# Compactness Theorem and partial orderings

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• February 1st 2011, 08:44 PM
Badger
Compactness Theorem and partial orderings
Hello folks,

I've been asked 'If P is a partial ordering, how do I use the compactness theorem to show that P is the union of k chains iff each finite subset on P is the union of k chains?'

But, I have absolutely no idea what this question is even driving at. Set theory and logic is easily my weakest area of maths and any help would be much appreciated (I will attempt to reciprocate in differenctial equations or algebra - things I can actually do!)

Thanks in advance.
• February 2nd 2011, 01:35 PM
emakarov
A chain is a totally ordered subset.

There is a question what a subset of P is. Let's say P is an order on a set A, i.e., $P\subseteq A\times A$. Then a subset of P could mean a subrelation on the same set A. However, if A is infinite, the premise of the statement is trivially false and so the statement is trivially true. Indeed, each finite subrelation has infinitely many isolated points, and each of them is a degenerate chain. So I think the problem is talking about finite subsets of A and restrictions of P on these subsets.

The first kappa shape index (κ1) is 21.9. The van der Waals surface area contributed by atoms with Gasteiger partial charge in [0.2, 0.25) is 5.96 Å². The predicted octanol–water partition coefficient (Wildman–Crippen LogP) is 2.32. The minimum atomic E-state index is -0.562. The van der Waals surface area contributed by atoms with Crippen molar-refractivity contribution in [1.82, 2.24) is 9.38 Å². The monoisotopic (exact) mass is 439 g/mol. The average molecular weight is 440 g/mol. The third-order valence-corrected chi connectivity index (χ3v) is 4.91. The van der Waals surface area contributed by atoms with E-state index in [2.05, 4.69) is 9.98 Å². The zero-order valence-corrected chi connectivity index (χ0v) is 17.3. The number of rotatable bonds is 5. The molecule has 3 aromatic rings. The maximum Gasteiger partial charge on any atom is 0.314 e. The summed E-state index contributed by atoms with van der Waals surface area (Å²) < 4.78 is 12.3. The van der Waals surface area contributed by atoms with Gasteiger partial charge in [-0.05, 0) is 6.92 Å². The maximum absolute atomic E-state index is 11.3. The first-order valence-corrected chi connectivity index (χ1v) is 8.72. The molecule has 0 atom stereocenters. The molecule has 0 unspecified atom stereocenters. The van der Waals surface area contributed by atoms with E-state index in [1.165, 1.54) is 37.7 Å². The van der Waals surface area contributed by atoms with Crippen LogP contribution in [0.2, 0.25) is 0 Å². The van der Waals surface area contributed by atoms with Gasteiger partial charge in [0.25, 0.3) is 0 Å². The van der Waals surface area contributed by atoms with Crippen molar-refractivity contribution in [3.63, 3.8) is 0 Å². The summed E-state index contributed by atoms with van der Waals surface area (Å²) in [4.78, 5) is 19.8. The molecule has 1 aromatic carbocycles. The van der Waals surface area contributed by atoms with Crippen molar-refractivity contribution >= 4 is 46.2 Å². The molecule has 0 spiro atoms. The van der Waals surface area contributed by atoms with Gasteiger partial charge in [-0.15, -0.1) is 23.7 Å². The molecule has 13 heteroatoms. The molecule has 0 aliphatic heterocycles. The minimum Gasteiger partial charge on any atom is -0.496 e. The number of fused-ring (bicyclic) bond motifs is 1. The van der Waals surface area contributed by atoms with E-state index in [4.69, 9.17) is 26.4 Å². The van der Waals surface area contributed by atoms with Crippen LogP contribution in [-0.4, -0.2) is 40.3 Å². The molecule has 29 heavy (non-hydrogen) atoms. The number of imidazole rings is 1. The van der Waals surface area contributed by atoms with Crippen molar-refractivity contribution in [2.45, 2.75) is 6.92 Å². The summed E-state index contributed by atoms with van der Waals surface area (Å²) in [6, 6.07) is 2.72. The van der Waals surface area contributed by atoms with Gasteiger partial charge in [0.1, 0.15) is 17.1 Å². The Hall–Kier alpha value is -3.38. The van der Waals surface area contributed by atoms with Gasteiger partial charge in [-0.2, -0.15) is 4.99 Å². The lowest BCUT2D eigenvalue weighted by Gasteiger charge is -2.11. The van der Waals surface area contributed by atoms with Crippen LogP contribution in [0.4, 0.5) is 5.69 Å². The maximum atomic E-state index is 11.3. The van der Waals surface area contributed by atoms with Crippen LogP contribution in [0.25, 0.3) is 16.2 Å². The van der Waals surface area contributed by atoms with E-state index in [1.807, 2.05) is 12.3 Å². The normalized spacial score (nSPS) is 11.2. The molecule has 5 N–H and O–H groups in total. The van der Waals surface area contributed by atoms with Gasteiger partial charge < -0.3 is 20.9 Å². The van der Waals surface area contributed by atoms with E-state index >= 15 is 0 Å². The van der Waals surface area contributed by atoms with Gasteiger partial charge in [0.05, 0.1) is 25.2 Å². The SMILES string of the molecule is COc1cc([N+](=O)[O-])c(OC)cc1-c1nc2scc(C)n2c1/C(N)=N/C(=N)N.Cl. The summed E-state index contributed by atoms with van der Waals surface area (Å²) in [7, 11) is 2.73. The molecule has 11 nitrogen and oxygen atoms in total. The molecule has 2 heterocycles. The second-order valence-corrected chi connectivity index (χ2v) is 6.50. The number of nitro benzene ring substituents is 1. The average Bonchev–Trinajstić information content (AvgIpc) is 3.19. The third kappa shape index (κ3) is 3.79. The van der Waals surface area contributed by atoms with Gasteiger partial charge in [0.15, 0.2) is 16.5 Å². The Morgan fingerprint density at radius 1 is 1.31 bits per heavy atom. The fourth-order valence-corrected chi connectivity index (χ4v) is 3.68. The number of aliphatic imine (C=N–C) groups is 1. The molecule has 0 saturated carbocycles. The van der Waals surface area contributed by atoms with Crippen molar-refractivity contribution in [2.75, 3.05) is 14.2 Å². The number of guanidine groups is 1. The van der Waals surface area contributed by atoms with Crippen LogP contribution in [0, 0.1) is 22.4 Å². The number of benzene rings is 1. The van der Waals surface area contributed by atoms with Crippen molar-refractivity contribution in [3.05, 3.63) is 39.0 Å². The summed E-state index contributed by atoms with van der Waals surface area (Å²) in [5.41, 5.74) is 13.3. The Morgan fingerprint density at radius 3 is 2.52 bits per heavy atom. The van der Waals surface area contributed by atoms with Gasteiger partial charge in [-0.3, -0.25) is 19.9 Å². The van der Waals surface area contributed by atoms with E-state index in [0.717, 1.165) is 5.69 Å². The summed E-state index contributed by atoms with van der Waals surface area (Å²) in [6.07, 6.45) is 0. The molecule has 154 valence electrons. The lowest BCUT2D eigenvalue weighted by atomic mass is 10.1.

I have not worked out all details, but the idea may be as follows. Let C be a formula saying that for any k + 1 elements, some pair of them are comparable. We can prove that C holds for P.

Let A_n be a subset of A with n elements and let P_n be the restriction of P to A_n. By [P_n] I will denote a single formula that records the structure of P_n. It has constants c_1, ..., c_n and is a big conjunction of inequalities between these constants. If constants' names are chosen consistently, then [P_n] implies [P_k] for k < n. The problem statement implies that for each n, the set {[P_1], ..., [P_n], C} is consistent since P_n is its model. Therefore, the union of these sets is consistent by compactness theorem. A model of this union must include P as a substructure and so C is true on P.